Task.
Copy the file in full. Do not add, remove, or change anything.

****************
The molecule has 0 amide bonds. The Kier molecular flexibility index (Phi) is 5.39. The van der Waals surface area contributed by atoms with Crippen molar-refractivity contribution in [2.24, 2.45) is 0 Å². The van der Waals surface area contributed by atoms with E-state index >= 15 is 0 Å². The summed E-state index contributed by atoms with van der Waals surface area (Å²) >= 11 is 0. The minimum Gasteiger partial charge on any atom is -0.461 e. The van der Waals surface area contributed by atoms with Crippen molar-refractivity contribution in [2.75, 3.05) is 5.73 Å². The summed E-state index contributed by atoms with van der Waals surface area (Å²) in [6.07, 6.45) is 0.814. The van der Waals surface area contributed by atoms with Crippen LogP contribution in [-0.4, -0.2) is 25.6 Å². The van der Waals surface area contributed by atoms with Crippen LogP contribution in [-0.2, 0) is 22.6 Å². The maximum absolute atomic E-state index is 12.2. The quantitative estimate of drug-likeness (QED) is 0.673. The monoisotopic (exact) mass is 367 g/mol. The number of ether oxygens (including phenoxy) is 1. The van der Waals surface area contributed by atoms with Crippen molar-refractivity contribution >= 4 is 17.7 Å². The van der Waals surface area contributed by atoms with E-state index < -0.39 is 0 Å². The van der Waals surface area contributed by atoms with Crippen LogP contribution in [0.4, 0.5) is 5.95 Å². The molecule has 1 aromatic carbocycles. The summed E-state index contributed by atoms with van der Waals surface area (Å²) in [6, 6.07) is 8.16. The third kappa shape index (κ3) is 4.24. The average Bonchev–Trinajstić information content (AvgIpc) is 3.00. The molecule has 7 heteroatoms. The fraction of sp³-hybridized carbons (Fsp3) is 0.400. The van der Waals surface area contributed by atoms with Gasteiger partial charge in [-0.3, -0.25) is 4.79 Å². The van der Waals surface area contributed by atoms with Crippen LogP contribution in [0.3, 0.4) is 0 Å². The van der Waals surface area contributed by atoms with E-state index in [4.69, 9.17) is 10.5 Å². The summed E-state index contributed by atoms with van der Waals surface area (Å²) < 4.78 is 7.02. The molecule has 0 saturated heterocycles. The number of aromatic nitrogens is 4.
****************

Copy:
The molecule has 0 amide bonds. The Kier molecular flexibility index (Phi) is 5.39. The van der Waals surface area contributed by atoms with Crippen molar-refractivity contribution in [2.24, 2.45) is 0 Å². The van der Waals surface area contributed by atoms with E-state index >= 15 is 0 Å². The summed E-state index contributed by atoms with van der Waals surface area (Å²) >= 11 is 0. The minimum Gasteiger partial charge on any atom is -0.461 e. The van der Waals surface area contributed by atoms with Crippen molar-refractivity contribution in [2.75, 3.05) is 5.73 Å². The summed E-state index contributed by atoms with van der Waals surface area (Å²) in [6.07, 6.45) is 0.814. The van der Waals surface area contributed by atoms with Crippen LogP contribution in [-0.4, -0.2) is 25.6 Å². The van der Waals surface area contributed by atoms with Crippen LogP contribution in [-0.2, 0) is 22.6 Å². The maximum absolute atomic E-state index is 12.2. The quantitative estimate of drug-likeness (QED) is 0.673. The monoisotopic (exact) mass is 367 g/mol. The number of ether oxygens (including phenoxy) is 1. The van der Waals surface area contributed by atoms with Crippen molar-refractivity contribution >= 4 is 17.7 Å². The van der Waals surface area contributed by atoms with E-state index < -0.39 is 0 Å². The van der Waals surface area contributed by atoms with Crippen LogP contribution in [0.4, 0.5) is 5.95 Å². The molecule has 1 aromatic carbocycles. The summed E-state index contributed by atoms with van der Waals surface area (Å²) in [6, 6.07) is 8.16. The third kappa shape index (κ3) is 4.24. The average Bonchev–Trinajstić information content (AvgIpc) is 3.00. The molecule has 7 heteroatoms. The fraction of sp³-hybridized carbons (Fsp3) is 0.400. The van der Waals surface area contributed by atoms with Gasteiger partial charge in [-0.3, -0.25) is 4.79 Å². The van der Waals surface area contributed by atoms with Crippen LogP contribution in [0.3, 0.4) is 0 Å². The van der Waals surface area contributed by atoms with E-state index in [4.69, 9.17) is 10.5 Å². The summed E-state index contributed by atoms with van der Waals surface area (Å²) < 4.78 is 7.02. The molecule has 0 saturated heterocycles. The number of aromatic nitrogens is 4.